Bay Life

Vol. 8, No. 29
July 20-26, 2000
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In Anne Arundel County, Safe by Phone
by Christy Grimes

John Ardeeser didn’t mean to upset anyone. He just forgot to check in with his service before taking his little diabetic dog to the vet. Imagine how much trouble you can get into just by forgetting a routine phone call: When Ardeeser and dog came home, the police were waiting for him.

It all made for a fretful morning for the volunteers at Telephone Reassurance, who await Ardeeser’s normally faithful 7:20am call. “They know who it is even before picking up the phone,” Ardeeser says. Widowed for eight years, he lives alone surrounded not by family and friends but by four acres of woods. He daily puts in a call to Telephone Reassurance. “Once every day,” he says, “someone knows I’m alive.”

Users — called ‘clients’ (though the service is free through the Retired and Senior Volunteer Program, Anne Arundel County Department of Aging) — either call in like Ardesser or, as most prefer, get a call at a fixed time.

“It’s low-tech but friendly,” says program director Diane Turpin. By checking on elderly folk daily, Telephone Reassurance enables them to live in their homes longer. “We call it Telephone Reassurance because it’s such a comfort to people whose children live far away and are concerned about mom and dad living alone,” Turpin adds.

More than give comfort, the program saves lives. “We’ve found people trapped in the tub or collapsed after falling down stairs,” says Turpin. And, once in a while, dead. In that case, “our aim is to find them right away,” she says. “It’s horrible if something happens and nobody finds out till days later.”

In his three years using Telephone Reassurance, Ardeeser’s slip-up was rare. But it was enough to set off the program’s emergency plan. The neighbor Ardeeser had supplied as his sole contact happened to be off in Arizona that week. That left the police.

In all the program’s 23 years, “We’ve only had to send the police out 14 times,” says volunteer coordinator Marie Bailey. “I think that speaks highly of the follow-through of our volunteers.” Police get called only after volunteers exhaust a client’s roster of family, friends and doctors. “Like the Mounties, we find our man,” says Bailey.

When a call doesn’t come through, it’s usually simple forgetfulness.

But sometimes not, as Turpin once saw herself.

“It was a classic case,” she says. “We tried neighbors, I called all the woman’s various doctors and asked if they were expecting her that day. She had no family.” Finally Turpin called the police, who forced the woman’s door to find her passed out on the floor since the night before. “I don’t remember what turned out to be wrong with her,” she says. “But after a week in a rehab center she was okay.”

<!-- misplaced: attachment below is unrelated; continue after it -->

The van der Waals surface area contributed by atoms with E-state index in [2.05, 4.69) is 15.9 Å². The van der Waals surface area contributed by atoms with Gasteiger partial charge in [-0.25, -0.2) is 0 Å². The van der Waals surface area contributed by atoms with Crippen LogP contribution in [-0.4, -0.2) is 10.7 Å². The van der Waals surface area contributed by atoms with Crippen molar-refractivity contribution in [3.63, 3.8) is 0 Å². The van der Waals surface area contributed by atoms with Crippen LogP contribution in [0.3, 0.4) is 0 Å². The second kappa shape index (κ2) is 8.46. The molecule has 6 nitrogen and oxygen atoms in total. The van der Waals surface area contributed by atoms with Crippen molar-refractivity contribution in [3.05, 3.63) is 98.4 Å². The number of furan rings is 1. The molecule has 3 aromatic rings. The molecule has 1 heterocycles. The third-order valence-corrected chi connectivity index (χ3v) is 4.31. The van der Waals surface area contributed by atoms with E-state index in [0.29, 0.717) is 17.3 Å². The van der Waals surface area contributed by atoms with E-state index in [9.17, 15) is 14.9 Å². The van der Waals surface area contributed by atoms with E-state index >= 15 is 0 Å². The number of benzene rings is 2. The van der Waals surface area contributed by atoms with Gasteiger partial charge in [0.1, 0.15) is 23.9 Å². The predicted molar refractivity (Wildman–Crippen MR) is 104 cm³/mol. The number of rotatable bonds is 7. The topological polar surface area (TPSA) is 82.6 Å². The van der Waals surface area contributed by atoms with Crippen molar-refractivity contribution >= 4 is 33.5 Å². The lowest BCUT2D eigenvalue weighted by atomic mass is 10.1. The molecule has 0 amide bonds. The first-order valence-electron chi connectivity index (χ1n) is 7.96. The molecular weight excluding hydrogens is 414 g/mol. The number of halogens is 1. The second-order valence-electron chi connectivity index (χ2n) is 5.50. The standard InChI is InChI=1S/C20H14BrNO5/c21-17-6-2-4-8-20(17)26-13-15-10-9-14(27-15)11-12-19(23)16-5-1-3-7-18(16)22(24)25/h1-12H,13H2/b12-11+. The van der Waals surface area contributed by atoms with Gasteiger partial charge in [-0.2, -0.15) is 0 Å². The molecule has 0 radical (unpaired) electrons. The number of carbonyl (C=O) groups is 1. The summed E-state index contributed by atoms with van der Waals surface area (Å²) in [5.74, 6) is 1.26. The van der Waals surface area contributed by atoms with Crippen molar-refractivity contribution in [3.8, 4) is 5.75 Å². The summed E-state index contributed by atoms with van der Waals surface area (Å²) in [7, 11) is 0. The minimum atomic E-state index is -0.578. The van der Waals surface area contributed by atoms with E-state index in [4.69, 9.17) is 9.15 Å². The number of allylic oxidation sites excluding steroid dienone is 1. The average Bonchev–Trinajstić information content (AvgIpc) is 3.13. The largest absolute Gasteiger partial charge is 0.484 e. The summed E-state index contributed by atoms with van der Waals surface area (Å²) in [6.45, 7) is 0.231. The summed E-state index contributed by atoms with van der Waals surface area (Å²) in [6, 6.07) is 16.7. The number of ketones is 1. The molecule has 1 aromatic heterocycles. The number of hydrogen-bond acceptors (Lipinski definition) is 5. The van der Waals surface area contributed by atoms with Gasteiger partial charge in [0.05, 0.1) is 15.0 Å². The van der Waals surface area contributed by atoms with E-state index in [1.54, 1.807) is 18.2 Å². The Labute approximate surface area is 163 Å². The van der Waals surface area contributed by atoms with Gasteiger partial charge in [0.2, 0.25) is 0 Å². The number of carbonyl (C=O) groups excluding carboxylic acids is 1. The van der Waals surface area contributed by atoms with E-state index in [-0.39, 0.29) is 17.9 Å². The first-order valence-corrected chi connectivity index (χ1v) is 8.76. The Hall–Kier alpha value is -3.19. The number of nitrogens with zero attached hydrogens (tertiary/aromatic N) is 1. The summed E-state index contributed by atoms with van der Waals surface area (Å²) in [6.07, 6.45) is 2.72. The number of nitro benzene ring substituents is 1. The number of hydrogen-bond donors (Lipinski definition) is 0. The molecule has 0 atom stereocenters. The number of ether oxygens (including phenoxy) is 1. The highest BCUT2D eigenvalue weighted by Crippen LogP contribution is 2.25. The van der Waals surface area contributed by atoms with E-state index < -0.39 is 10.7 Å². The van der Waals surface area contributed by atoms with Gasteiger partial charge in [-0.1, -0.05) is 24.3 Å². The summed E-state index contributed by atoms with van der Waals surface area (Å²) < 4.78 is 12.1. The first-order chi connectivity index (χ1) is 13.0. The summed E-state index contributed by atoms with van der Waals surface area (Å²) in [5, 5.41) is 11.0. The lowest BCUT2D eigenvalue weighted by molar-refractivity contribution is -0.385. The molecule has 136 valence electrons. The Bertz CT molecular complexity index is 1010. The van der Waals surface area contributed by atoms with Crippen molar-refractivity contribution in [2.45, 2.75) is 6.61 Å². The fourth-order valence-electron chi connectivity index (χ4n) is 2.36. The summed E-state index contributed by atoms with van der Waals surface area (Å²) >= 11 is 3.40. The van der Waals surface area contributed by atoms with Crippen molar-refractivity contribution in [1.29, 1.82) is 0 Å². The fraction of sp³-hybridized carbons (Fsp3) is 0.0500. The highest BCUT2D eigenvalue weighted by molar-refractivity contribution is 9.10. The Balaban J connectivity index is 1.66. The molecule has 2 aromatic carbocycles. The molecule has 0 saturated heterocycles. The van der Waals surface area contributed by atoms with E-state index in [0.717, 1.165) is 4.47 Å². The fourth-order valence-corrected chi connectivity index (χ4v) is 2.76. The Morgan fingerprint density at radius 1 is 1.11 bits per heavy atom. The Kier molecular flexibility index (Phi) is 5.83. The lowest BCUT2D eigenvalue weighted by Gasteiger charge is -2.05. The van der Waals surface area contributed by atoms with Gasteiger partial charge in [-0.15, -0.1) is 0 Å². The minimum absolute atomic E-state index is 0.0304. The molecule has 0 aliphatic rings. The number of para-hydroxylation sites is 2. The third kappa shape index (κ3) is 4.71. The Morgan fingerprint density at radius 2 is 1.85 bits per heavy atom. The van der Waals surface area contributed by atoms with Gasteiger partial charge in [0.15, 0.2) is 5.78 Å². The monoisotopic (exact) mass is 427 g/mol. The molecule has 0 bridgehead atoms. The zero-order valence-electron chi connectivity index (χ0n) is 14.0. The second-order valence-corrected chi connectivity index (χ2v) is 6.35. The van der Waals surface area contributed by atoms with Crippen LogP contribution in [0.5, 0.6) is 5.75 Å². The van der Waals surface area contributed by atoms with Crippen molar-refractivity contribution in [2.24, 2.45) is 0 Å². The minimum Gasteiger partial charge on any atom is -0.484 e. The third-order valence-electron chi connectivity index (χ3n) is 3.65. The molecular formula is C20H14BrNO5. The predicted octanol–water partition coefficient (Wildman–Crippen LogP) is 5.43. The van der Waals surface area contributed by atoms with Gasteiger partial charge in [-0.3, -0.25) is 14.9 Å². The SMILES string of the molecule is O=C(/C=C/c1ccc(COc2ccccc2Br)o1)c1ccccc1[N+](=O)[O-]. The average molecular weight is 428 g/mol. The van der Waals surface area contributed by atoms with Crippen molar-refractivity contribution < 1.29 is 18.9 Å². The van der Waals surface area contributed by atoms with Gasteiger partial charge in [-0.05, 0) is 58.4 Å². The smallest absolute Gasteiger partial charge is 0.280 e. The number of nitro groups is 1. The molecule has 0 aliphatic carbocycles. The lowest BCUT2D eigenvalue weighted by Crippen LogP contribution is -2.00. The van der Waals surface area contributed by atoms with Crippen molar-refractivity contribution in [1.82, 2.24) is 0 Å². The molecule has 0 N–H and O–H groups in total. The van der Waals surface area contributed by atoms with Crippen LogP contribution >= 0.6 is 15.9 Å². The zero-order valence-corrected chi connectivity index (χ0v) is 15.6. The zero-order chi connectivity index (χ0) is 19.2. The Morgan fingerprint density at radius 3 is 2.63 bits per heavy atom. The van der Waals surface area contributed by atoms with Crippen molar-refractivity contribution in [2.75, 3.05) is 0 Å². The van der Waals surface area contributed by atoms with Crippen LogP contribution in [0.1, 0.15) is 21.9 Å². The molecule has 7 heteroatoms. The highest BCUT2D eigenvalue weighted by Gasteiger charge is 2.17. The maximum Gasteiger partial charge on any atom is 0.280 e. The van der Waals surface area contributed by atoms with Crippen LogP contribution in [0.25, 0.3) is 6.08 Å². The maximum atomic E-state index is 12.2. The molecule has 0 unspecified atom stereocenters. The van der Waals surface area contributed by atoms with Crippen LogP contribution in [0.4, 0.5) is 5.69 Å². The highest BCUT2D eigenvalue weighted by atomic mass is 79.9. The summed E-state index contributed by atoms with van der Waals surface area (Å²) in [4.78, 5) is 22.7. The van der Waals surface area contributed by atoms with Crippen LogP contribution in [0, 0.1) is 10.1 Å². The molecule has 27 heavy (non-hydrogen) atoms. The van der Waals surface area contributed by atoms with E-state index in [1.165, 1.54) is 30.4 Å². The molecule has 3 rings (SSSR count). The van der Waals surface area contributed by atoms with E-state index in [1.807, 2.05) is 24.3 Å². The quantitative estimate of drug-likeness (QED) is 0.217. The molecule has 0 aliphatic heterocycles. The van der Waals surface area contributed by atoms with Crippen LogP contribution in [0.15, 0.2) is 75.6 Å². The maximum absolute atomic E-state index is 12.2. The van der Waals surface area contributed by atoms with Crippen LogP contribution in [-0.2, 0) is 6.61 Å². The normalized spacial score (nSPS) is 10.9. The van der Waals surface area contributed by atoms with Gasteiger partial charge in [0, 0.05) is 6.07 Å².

You have to be an early bird to work for Telephone Reassurance. Volunteers start at 7:30am sharp.

“It’s hard to get volunteers because of that,” says volunteer Ruth Rogers, who’s been reporting Mondays to the Glen Burnie office for seven years. In a little over two hours, she makes as many as 170 calls and receives 20 more. For Rogers, a phone operator before direct dialing — in the days when the operator hooked up calls personally — close to 200 calls is no big deal.

Why would anyone crawl out of bed at dawn to make all those calls? “It’s like going to church,” says boss Bailey. “It makes you feel blessed.”

Occasionally there’s someone not so grateful, as volunteer Gordon Seasholtz discovered in a close-call emergency.

“I had one lady who’d pick the phone right up,” says Seasholtz, a 17-year veteran. “One morning she didn’t.” Unwilling to jump to conclusions, Seasholtz theorized the woman was showering and called later. “I called back four or five times,” he says. Finally he called the woman’s only contact, her daughter. “She chewed me out!” Seasholtz recalls. “She told me her mother had been just fine the night before — and that it was none of my business anyway.”

Seasholtz considered it entirely his business. He wasted no time on the final resort, calling 911. Paramedics rushed to the woman’s house to find her suffering a heart attack. “About an hour later, the medics called to tell me she’d make it,” says Seasholtz. “They thanked me, saying she probably would have died if I hadn’t acted.”

Telephone Reassurance covers all scenarios.

What if a fiend holds you captive and answers the phone in your stead?

“If someone else answers and says you’re not available, first we’ll make a note of it. If it continues, we’ll ask to speak to you ourselves,” says Turpin. “If my agreement is to speak to you, it’s you I want to speak to.”

Many volunteers are retirees and so are specially attuned to the elderly they serve. “Some clients are businesslike,” says Bailey. “They just want their phone check. But for others, you’re the only voice they hear. Volunteers tune in on that and are willing to talk. Lots of the volunteers form friendships with clients.”

Contrary to most volunteer programs, which tend to run short on staff and long on needy souls to serve, Telephone Reassurance, though free, has actually grown short of clients. Volunteer Seasholtz says the number has dwindled to about half what it was when he started 17 years ago, though there is in fact an ever-growing number of elderly or infirm who need their help. The problem, he says, is getting them to use the service.

“For some reason,” she says, “they shy away from it.”

Be safe, not shy: if you or a loved one needs Telephone Reassurance, call them at 410/222-4464.

Copyright 2000
Bay Weekly